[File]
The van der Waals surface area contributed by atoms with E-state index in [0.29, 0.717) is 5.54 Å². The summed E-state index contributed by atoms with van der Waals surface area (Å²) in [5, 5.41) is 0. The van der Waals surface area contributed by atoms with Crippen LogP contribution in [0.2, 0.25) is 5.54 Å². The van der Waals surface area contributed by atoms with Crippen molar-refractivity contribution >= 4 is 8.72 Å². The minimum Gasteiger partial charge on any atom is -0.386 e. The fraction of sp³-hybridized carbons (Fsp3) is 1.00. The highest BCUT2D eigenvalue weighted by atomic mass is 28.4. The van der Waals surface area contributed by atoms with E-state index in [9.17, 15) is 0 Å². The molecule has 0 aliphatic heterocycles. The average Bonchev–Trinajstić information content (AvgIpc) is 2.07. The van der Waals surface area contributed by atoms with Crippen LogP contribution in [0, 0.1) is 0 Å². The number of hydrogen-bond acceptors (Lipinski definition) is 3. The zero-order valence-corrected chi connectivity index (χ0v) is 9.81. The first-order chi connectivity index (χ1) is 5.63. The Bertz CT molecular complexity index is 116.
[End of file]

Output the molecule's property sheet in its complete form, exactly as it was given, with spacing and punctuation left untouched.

The van der Waals surface area contributed by atoms with E-state index in [0.29, 0.717) is 5.54 Å². The summed E-state index contributed by atoms with van der Waals surface area (Å²) in [5, 5.41) is 0. The van der Waals surface area contributed by atoms with Crippen LogP contribution in [0.2, 0.25) is 5.54 Å². The van der Waals surface area contributed by atoms with Crippen molar-refractivity contribution >= 4 is 8.72 Å². The minimum Gasteiger partial charge on any atom is -0.386 e. The fraction of sp³-hybridized carbons (Fsp3) is 1.00. The highest BCUT2D eigenvalue weighted by atomic mass is 28.4. The van der Waals surface area contributed by atoms with E-state index in [9.17, 15) is 0 Å². The molecule has 0 aliphatic heterocycles. The average Bonchev–Trinajstić information content (AvgIpc) is 2.07. The van der Waals surface area contributed by atoms with Crippen LogP contribution in [0, 0.1) is 0 Å². The number of hydrogen-bond acceptors (Lipinski definition) is 3. The zero-order valence-corrected chi connectivity index (χ0v) is 9.81. The first-order chi connectivity index (χ1) is 5.63. The Bertz CT molecular complexity index is 116.